Ex-CIA official: WMD evidence ignored
'60 Minutes' report: White House disregarded good intelligence
President Bush awards a medal to ex-CIA boss George Tenet in 2004 as retired Gen. Tommy Franks looks on.
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(CNN) -- A retired CIA official has accused the Bush administration of ignoring intelligence indicating that Iraq had no weapons of mass destruction and no active nuclear program before the United States-led coalition invaded it, CBS News said Sunday.
Tyler Drumheller, the former highest-ranking CIA officer in Europe, told "60 Minutes" that the administration "chose to ignore" good intelligence, the network said in a posting on its Web site.
Drumheller said that, before the U.S.-led attack on Iraq in 2003, the White House "ignored crucial information" from Iraq's foreign minister, Naji Sabri, that indicated Iraq had no weapons of mass destruction.
Drumheller said that, when then-CIA Director George Tenet told President Bush, Vice President Dick Cheney and other high-ranking officials that Sabri was providing information, his comments were met with excitement that proved short-lived.
"[The source] told us that there were no active weapons of mass destruction programs," Drumheller is quoted as saying. "The [White House] group that was dealing with preparation for the Iraq war came back and said they were no longer interested. And we said 'Well, what about the intel?' And they said 'Well, this isn't about intel anymore. This is about regime change.' "
Drumheller said the administration officials wanted no more information from Sabri because: "The policy was set. The war in Iraq was coming, and they were looking for intelligence to fit into the policy."
CBS said the White House declined to respond to the charge and that Secretary of State Condoleezza Rice has said Sabri was just one source and therefore not reliable.
But Drumheller said it was not unusual for the administration to rely on single-source stories when those stories confirmed what the White House wanted to hear.
He cited a report the CIA received in late 2001 that alleged Iraq had bought 500 tons of uranium-containing compounds from Africa.
"They certainly took information that came from single sources on the yellowcake story and on several other stories with no corroboration at all," he said.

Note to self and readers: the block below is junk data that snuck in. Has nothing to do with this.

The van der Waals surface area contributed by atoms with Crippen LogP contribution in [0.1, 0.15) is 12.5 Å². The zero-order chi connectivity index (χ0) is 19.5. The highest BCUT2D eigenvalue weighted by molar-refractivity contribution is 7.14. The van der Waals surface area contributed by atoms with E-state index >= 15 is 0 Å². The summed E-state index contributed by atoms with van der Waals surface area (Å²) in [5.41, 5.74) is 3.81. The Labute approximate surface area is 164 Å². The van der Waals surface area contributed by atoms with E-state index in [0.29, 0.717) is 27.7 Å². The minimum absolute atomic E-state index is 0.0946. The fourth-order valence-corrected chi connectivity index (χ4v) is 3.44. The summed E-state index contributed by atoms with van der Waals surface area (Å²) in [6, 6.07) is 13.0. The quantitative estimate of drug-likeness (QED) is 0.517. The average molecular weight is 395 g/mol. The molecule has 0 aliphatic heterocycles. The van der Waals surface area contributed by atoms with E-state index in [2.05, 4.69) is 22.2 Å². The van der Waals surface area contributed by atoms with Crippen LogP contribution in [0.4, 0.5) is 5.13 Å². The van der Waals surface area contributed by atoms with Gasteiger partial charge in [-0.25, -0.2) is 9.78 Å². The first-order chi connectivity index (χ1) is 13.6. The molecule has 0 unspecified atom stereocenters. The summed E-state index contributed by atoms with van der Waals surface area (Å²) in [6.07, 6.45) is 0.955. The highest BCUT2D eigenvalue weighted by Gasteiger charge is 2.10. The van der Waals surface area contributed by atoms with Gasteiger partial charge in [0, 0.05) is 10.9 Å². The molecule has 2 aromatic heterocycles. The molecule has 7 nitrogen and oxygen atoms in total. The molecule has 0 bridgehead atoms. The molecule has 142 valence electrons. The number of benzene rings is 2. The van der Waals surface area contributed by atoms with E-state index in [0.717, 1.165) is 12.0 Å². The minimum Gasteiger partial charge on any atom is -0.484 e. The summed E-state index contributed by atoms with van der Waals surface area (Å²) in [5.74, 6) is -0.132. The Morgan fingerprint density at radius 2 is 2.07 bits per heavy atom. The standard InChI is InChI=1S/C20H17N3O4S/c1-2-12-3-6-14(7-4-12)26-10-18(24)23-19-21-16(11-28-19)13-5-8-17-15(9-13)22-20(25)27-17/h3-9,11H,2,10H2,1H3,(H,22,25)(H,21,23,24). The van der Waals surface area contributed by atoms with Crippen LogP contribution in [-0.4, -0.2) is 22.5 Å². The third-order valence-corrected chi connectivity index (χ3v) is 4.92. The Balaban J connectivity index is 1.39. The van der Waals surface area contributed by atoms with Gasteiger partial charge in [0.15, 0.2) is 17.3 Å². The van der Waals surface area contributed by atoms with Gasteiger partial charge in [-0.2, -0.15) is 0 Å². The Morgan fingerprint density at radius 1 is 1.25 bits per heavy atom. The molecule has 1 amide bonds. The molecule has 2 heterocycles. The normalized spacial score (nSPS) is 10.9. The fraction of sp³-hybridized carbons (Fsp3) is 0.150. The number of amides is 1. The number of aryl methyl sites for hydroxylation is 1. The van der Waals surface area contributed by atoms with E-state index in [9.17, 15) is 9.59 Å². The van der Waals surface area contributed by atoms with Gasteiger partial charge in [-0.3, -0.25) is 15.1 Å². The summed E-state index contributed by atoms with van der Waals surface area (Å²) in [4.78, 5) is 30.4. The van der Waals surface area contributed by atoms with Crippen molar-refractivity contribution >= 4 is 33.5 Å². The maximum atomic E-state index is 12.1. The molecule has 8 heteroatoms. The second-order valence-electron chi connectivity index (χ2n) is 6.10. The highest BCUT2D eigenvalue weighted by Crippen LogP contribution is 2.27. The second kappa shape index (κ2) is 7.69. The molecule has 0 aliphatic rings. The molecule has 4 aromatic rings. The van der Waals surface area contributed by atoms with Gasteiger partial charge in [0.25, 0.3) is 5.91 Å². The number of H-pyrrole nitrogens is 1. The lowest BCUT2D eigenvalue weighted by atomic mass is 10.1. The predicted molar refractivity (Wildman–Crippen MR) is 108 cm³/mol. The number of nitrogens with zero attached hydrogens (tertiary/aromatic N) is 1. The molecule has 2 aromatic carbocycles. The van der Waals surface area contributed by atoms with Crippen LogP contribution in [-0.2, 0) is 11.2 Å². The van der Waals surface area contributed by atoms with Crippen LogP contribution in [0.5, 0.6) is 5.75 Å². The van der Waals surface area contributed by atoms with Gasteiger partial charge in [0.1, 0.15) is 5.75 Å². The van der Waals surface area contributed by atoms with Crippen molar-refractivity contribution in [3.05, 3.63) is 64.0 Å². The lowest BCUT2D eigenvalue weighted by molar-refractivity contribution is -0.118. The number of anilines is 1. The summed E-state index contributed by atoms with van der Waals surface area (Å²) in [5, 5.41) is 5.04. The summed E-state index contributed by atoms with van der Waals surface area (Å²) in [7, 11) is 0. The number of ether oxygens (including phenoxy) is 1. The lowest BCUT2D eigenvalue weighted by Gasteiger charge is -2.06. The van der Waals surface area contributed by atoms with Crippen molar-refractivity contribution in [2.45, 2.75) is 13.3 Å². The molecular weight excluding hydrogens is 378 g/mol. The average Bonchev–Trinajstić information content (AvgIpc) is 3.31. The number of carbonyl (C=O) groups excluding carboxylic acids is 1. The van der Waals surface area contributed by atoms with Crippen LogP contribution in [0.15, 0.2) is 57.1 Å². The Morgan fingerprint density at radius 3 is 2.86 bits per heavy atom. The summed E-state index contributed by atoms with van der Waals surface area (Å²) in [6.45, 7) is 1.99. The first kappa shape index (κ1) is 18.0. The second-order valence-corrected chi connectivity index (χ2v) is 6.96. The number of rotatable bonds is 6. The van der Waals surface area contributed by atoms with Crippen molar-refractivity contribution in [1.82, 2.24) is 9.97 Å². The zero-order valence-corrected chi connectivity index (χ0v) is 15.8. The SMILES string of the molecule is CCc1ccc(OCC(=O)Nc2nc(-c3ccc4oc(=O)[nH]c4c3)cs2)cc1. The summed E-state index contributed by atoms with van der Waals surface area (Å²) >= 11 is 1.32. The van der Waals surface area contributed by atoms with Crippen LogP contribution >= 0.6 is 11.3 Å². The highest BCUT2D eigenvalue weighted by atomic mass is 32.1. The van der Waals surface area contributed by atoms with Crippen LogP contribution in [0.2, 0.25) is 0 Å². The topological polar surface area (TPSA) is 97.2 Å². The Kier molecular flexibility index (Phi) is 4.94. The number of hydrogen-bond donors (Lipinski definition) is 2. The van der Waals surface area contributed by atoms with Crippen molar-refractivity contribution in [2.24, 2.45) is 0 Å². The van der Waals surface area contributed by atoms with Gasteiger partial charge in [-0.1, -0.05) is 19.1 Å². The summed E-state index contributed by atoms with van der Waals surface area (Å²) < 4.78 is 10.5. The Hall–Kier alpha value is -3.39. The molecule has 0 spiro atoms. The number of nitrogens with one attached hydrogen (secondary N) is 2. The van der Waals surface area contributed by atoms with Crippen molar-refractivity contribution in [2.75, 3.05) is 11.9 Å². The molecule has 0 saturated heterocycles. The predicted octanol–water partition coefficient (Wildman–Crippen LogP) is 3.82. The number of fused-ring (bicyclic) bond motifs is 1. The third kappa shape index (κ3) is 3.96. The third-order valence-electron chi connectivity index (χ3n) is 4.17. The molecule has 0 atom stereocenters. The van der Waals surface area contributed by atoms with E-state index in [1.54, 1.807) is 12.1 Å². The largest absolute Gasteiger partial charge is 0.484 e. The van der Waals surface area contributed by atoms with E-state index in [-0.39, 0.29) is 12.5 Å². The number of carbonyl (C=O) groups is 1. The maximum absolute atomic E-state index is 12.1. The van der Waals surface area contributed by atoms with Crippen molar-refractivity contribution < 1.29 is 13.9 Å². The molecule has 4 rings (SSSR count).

Bush included the reference, which was attributed to the British and turned out to be false, in his 2003 State of the Union Address.
The CIA in 2002 had sent former ambassador Joseph Wilson to Niger to investigate the claims, and he went public in July 2003 criticizing the Bush administration's case for going to war in Iraq. The subsequent publication of his wife's identity as a CIA employee spawned an investigation that resulted in the indictment of Cheney's chief of staff and is still ongoing. (Full story)
"It just sticks in my craw every time I hear them say it's an intelligence failure," Drumheller told CBS' Ed Bradley. "This was a policy failure. I think, over time, people will look back on this and see this is going to be one of the great, I think, policy mistakes of all time."
The White House earlier this month reacted angrily to a report that Bush had cited trailers suspected as biological weapons labs as proof of the presence of weapons of mass destruction in Iraq after intelligence officials knew that the trailers were not part of a WMD program. (Full story)
"I cannot count how many times the president has said the intelligence was wrong," White House spokesman Scott McClellan told reporters.
He added that the administration has implemented reforms to make sure that "the executive branch and the Congress have the best possible intelligence as they move forward to deal with the threats that face this country and face this world."
Another retired CIA official in February said the Bush administration disregarded the expertise of the intelligence community, politicized the intelligence process and used unrepresentative data in making the case for war.
In an article published in the journal Foreign Affairs, Paul R. Pillar, the CIA's national intelligence officer for the Near East and South Asia from 2000 to 2005, called the relationship between U.S. intelligence and policymaking "broken." (Full story)
In November 2005, CNN obtained a 2003 CIA report that raised doubts about a claim that al Qaeda sent operatives to Iraq to acquire chemical and biological weapons -- assertions that were repeated later by then-Secretary of State Colin Powell to the United Nations in making the case for the invasion of Iraq. (Full story)
A day after that report surfaced, Bush gave a speech on Veteran's Day in which he accused critics of the Iraq war of distorting the events that led to the U.S. invasion.
Bush said that "intelligence agencies from around the world agreed with our assessment of Saddam Hussein" and that a Senate Intelligence Committee report issued in July 2004 "found no evidence of political pressure to change the intelligence community's judgments." (Full story)
The Silberman-Robb commission, which was appointed by Bush, also found no evidence that political pressure skewed the intelligence. But neither that commission nor the Senate panel addressed how the administration made its case for war.
Senate Democrats have pressured the Intelligence Committee to complete a second phase of its report that would focus on how the prewar intelligence was used by the administration, rather than how it was produced.
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